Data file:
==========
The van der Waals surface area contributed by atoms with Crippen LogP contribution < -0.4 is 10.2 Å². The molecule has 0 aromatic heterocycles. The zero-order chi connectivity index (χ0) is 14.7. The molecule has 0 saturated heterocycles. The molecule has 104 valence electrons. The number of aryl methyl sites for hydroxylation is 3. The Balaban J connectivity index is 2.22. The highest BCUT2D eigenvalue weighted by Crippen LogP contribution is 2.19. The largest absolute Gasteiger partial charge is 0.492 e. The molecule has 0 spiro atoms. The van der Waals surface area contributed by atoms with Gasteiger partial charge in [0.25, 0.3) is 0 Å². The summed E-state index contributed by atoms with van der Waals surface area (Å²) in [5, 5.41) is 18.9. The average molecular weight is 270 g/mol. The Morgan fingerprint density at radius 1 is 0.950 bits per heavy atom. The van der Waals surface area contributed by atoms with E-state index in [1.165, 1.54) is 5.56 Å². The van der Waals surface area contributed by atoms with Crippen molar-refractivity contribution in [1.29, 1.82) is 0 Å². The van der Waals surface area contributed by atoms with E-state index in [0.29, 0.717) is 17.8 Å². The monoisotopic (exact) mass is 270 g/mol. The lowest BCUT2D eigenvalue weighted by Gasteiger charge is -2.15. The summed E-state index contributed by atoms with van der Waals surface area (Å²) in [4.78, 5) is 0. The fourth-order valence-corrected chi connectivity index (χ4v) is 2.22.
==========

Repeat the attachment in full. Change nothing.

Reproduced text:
The van der Waals surface area contributed by atoms with Crippen LogP contribution < -0.4 is 10.2 Å². The molecule has 0 aromatic heterocycles. The zero-order chi connectivity index (χ0) is 14.7. The molecule has 0 saturated heterocycles. The molecule has 104 valence electrons. The number of aryl methyl sites for hydroxylation is 3. The Balaban J connectivity index is 2.22. The highest BCUT2D eigenvalue weighted by Crippen LogP contribution is 2.19. The largest absolute Gasteiger partial charge is 0.492 e. The molecule has 0 spiro atoms. The van der Waals surface area contributed by atoms with Gasteiger partial charge in [0.25, 0.3) is 0 Å². The summed E-state index contributed by atoms with van der Waals surface area (Å²) in [5, 5.41) is 18.9. The average molecular weight is 270 g/mol. The Morgan fingerprint density at radius 1 is 0.950 bits per heavy atom. The van der Waals surface area contributed by atoms with E-state index in [1.165, 1.54) is 5.56 Å². The van der Waals surface area contributed by atoms with Crippen molar-refractivity contribution in [1.29, 1.82) is 0 Å². The van der Waals surface area contributed by atoms with E-state index in [0.29, 0.717) is 17.8 Å². The monoisotopic (exact) mass is 270 g/mol. The lowest BCUT2D eigenvalue weighted by Gasteiger charge is -2.15. The summed E-state index contributed by atoms with van der Waals surface area (Å²) in [4.78, 5) is 0. The fourth-order valence-corrected chi connectivity index (χ4v) is 2.22.